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Once everything is assembled, make sure to align the arms so that they are as close to 90 degrees from each other as possible, and to snug the nuts down tight. No thread locker, glue, or anything else is needed to keep the nuts tight, but if you are unsure, add a dab of hot glue to each where the nut meets the bolt. This will prevent anything from coming lose during flight.

 

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That pretty much wraps up the frame build. I apologize for this being such a short installment, but I promise that there will be some massive excitement in the next segment as the full parts shipment from HobbyKing has arrived. HobbyKing was kind enough to donate all of the electronic parts, propellers, and even a brand new Turnigy 9X 9-channel radio and receiver for this project, and I cannot thank them enough for their generosity. A full list of the parts they have donated is listed below.

 

1x Turnigy 9x Radio and Receiver

1x Turnigy Accucel Balance Charger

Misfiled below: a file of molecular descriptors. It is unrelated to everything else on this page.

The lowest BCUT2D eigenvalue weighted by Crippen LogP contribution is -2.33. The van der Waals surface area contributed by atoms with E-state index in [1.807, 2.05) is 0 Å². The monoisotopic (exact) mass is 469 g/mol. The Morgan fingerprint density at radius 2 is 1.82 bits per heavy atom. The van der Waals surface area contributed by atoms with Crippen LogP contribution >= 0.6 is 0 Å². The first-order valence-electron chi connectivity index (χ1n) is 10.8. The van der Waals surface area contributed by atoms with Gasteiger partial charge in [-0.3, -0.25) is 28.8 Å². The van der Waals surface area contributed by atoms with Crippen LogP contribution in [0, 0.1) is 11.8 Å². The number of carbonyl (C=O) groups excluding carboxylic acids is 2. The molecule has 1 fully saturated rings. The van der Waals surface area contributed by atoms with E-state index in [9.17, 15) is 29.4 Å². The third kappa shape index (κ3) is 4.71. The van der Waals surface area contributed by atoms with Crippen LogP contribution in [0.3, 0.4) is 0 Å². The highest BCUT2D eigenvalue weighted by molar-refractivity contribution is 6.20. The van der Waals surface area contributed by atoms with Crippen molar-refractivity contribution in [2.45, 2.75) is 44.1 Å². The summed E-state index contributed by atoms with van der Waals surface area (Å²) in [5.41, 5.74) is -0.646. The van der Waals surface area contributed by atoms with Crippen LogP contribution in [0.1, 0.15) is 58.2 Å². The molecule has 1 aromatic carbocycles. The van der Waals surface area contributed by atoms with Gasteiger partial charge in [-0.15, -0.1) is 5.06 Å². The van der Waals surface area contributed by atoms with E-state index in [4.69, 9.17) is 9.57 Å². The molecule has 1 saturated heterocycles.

2x Turnigy 3S 2100mAh LiPo Batteries

4x Turnity Park 300 Brushless Outrunner Motors

4x Multistar 15amp ESCs

12x Slow Fly Propellers

1x KK2.2 Flight Controller Board

1x Wiring Harness

1x MultiStar ESC Programming Card

 

Again, I cannot thank HobbyKing enough for their generosity, and without their support, this project would have never gotten off the ground--pun definitely intended. With the addition of the 9-channel radio and receiver, I have changed my plans to now include a full brushless pan and tilt gimbal on the quadcopter, and I will be printing out some new taller landing legs once I am comfortable enough flying MARV to attach $500 worth of camera gear.

 

Stay tuned to TweakTown.com for the next installment of Project MARV where we will be installing all of the hardware to the chassis and spinning things up for the first time. I may even create a spin-off post that covers balancing propellers using a cheap laser pointer and scotch tape.